There is no question that businesses, and indeed everyday people, are well aware of the importance of cybersecurity. Why so many, then, choose to do little about it may seem to be something of a mystery.
According to Finbarr O'Riordan, sales director at Typetec, which provides managed security services, fear, rather than leading to action, can paralyse people. This, however, is precisely the wrong response.
“You know there is something lurking, but you're afraid to see about it, but that's the starting point: you try to find out where the risks lie,” he said.
Typetec starts with a “gap analysis”, showing where potential problems are in the network, as well as in the wider business.
“We present you with a report telling you what you're doing well and what you're not doing well. It’s not about selling; it’s about the holistic approach, including business continuity and developing the policies that go with securing the environment,” he said.
The threat landscape has only got worse over the last year, as high-profile breaches and attacks have demonstrated. As a result, businesses need to think about securing themselves before they become the next target or victim of cyber criminals.
“Everybody is aware that this is a problem, but many are burying their heads in the sand. People often end up finding out the hard way and that's a bad place to be,” he said.
Indeed, suffering even a non-catastrophic breach, never mind a full-blown ransomware attack, can leave a business on the back foot. A full-blown attack could leave them unable to do business.
Cybersecurity, then, should be seen as part of a wider resilience and business continuity strategy.
“You need to have a plan for all eventualities, and we saw that when Covid hit, people had to pick up and leave their offices, and those without a plan had to scramble,” he said.
Backups should be in place and they should be tested, but they also need a larger plan.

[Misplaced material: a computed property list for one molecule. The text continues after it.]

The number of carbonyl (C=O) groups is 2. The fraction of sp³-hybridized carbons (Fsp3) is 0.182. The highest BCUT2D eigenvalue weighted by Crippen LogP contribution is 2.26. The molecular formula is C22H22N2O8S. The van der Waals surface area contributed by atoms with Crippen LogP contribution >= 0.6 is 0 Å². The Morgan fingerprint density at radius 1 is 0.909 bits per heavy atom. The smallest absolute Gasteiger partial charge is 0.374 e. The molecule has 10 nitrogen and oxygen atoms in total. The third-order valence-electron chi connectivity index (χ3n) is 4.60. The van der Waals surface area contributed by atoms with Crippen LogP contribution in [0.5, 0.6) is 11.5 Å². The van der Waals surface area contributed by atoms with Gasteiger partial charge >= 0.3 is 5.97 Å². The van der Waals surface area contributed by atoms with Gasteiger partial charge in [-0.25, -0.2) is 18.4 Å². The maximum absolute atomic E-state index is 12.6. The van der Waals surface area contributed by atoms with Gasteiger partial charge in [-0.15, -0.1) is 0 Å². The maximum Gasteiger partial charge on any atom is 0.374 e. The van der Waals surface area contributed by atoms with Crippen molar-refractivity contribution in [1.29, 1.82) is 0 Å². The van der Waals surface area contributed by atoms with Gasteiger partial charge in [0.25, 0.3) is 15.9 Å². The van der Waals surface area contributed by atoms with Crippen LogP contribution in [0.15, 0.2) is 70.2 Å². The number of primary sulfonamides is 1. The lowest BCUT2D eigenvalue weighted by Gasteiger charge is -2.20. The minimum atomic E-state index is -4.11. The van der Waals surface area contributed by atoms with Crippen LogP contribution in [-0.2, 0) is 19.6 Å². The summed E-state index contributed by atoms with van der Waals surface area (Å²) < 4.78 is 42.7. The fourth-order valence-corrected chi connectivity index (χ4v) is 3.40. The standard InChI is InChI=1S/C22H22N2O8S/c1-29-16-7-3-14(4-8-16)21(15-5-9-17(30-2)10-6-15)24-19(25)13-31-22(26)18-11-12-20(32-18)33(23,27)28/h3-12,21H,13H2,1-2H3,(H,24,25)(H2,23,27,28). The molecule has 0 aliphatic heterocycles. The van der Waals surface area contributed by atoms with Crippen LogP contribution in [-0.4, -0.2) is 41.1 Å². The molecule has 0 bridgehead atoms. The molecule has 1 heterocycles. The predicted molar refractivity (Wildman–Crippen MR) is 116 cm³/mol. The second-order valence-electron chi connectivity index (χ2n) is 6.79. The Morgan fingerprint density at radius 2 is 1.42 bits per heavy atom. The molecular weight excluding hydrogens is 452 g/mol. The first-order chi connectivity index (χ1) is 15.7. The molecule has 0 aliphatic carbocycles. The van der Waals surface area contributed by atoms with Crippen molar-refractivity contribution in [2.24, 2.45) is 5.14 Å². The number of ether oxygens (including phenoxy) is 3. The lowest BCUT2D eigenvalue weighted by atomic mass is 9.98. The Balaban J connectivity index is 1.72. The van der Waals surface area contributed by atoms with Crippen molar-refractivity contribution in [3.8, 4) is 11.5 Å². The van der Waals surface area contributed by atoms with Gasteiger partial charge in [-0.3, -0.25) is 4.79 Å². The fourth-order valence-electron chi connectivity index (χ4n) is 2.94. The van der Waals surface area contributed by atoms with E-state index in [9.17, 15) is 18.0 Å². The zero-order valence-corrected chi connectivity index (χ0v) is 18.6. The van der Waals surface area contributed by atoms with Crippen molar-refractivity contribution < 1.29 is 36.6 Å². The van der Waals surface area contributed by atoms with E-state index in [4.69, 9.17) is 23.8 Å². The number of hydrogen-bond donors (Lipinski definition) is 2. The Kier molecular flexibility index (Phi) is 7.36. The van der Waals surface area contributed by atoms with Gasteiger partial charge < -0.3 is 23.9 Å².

“A good organisation will do regular restore testing: they'll have immutable backups, meaning they’re stored off your own network. Having a basic plan written on paper is a starting point, because a lot of people have them stored electronically and then can’t get to them,” he said.
The goal, however, is to never need to resort to backups. Instead, the business should have a focus on keeping security strong so that attacks do not occur. O'Riordan said that considering a move away from traditional infrastructure can be part of this.
“Recovery is one thing, but what we have found is that the majority of attacks are on on-premise infrastructure. Considering moving to the cloud, even though it's a big step, can really help; and it includes a lot of business continuity features,” he said.
If an attack is successful, though, the work to get back to a clean starting point can be difficult. Indeed, internal IT teams may be fazed by a ransomware attack: they may even be so busy trying to figure out what happened that they don't have time to recover.
O'Riordan said that understanding security as being larger than a question of operational IT was essential.
“In my experience, especially in the last 18 months, people have come to realise there's a wider business impact than just IT. The IT element is really only the starting point,” he said.
“A lot of companies might not have budgeted for it, but I think cybersecurity warrants its own column rather than being rolled into IT.”
This can also be a way of addressing the fact that security professionals are in ultra-high demand, too.
“There's a massive skills shortage and smaller companies probably can't warrant full-time people anyway,” O'Riordan said.
After deciding to work with a managed security provider, then, the initial process of engagement is to understand business and where the exposures are, then to fix them, draft new policies and, finally, test it in a real-world scenario.
“We wrap it all up with a penetration test,” O'Riordan said.
O’Riordan said that no matter how fearful people were, the real answer was to start a process.
“They should reach out and not live with fear of the unknown. A start is better than no start,” he said.